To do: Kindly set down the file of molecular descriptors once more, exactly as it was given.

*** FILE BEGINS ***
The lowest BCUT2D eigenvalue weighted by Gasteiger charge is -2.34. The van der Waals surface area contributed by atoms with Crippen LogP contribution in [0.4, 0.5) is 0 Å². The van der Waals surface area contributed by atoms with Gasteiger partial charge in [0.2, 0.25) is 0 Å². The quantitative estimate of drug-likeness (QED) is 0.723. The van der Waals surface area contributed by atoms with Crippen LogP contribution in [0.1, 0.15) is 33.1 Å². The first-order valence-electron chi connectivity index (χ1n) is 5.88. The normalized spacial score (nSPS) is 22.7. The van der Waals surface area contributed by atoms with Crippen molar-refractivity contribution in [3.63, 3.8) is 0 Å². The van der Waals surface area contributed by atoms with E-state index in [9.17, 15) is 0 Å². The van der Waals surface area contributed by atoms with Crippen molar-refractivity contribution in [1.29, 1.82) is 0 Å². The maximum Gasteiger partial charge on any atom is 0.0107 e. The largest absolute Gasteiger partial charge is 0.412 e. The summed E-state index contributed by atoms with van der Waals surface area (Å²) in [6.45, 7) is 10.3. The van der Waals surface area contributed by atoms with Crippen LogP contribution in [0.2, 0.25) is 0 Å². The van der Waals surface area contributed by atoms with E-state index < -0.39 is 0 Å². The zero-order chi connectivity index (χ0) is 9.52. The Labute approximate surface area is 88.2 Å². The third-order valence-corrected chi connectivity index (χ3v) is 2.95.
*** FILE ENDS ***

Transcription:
The lowest BCUT2D eigenvalue weighted by Gasteiger charge is -2.34. The van der Waals surface area contributed by atoms with Crippen LogP contribution in [0.4, 0.5) is 0 Å². The van der Waals surface area contributed by atoms with Gasteiger partial charge in [0.2, 0.25) is 0 Å². The quantitative estimate of drug-likeness (QED) is 0.723. The van der Waals surface area contributed by atoms with Crippen LogP contribution in [0.1, 0.15) is 33.1 Å². The first-order valence-electron chi connectivity index (χ1n) is 5.88. The normalized spacial score (nSPS) is 22.7. The van der Waals surface area contributed by atoms with Crippen molar-refractivity contribution in [3.63, 3.8) is 0 Å². The van der Waals surface area contributed by atoms with E-state index in [9.17, 15) is 0 Å². The van der Waals surface area contributed by atoms with Crippen molar-refractivity contribution in [1.29, 1.82) is 0 Å². The maximum Gasteiger partial charge on any atom is 0.0107 e. The largest absolute Gasteiger partial charge is 0.412 e. The summed E-state index contributed by atoms with van der Waals surface area (Å²) in [6.45, 7) is 10.3. The van der Waals surface area contributed by atoms with Crippen LogP contribution in [0.2, 0.25) is 0 Å². The van der Waals surface area contributed by atoms with E-state index < -0.39 is 0 Å². The zero-order chi connectivity index (χ0) is 9.52. The Labute approximate surface area is 88.2 Å². The third-order valence-corrected chi connectivity index (χ3v) is 2.95.